Further, in the words "dress it" (Hebrew "serve," "till it") we are taught that Gods gracious gifts are to be highly treasured and carefully cultivated by us. "Neglect not the gift that is in thee" (I Tim. 4:14). "Stir up the gift of God, which is in thee" (II Tim. 1:6). In the Genesis phrase "and to keep it" we believe there was a tacit warning given by God to Adam. Not only does the English term convey that thought, but the Hebrew word (shamar) here used requires it. Nineteen times it is rendered "preserve," twelve times "take heed," four times "watch," and once it is actually translated "beware." Thus the phrase signified a caution against danger, putting Adam on his guard, warning him to be on the lookout against the encroaching enemy. The Dutch Puritan, Herman Witsius, pointed out that the "keeping of paradise virtually engaged him of all things to be anxiously concerned not to do anything against God, lest as a bad gardener he should be thrust out of the garden, and in that discover a melancholy symbol of his own exclusion from heaven." Finally, since paradise is one of the names of heaven, we may conclude that the earthly one in which Adam was placed was a pledge of celestial blessedness. Had he survived his probation and preserved his integrity, he would have enjoyed "heaven" on earth.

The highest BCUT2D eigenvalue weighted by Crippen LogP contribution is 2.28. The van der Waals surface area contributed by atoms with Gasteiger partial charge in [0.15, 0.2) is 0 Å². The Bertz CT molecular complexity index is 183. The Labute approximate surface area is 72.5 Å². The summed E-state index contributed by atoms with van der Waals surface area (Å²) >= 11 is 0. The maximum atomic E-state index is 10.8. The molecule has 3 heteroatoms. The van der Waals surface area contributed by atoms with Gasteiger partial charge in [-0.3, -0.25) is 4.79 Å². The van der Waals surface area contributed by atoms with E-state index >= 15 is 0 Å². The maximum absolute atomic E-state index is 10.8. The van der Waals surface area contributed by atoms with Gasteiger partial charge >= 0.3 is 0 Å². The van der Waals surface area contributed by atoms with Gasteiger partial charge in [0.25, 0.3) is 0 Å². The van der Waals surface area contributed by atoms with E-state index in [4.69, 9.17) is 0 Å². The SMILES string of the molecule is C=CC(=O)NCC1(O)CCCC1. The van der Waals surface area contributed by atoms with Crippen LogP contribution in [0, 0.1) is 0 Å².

In addition to the institution of marriage (Gen. 2:23-25; 1:28), God appointed the weekly Sabbath. "On the seventh day God ended his work which he had made; and he rested on the seventh day from all his work which he had made. And God blessed the seventh day, and sanctified it : because that in it he had rested from all His work which God created and made" (2:2-3). Should any raise the objection that the term "Sabbath" is not found in those verses, we would remind them that in Exodus 20:11 Jehovah Himself expressly terms that first "seventh day" of rest "the sabbath day." The word "blessed" signifies to declare blessedness; thus on the frontispiece of His Word, God would have every reader know that special divine blessing attends the observance of the Sabbath. The word "sanctified" means that it was a day set apart for sacred use. For Adam it would be a means for his more intimate communion with God, in which he would enjoy a recess from his secular employment and have opportunity of expressing his gratitude for all those blessings of which he was the partaker.
| 2008/12/7 23:06||Profile|
Santa Clara, CA
| Re: Orgin ~ Pink|
[b]Fall of Man[/b]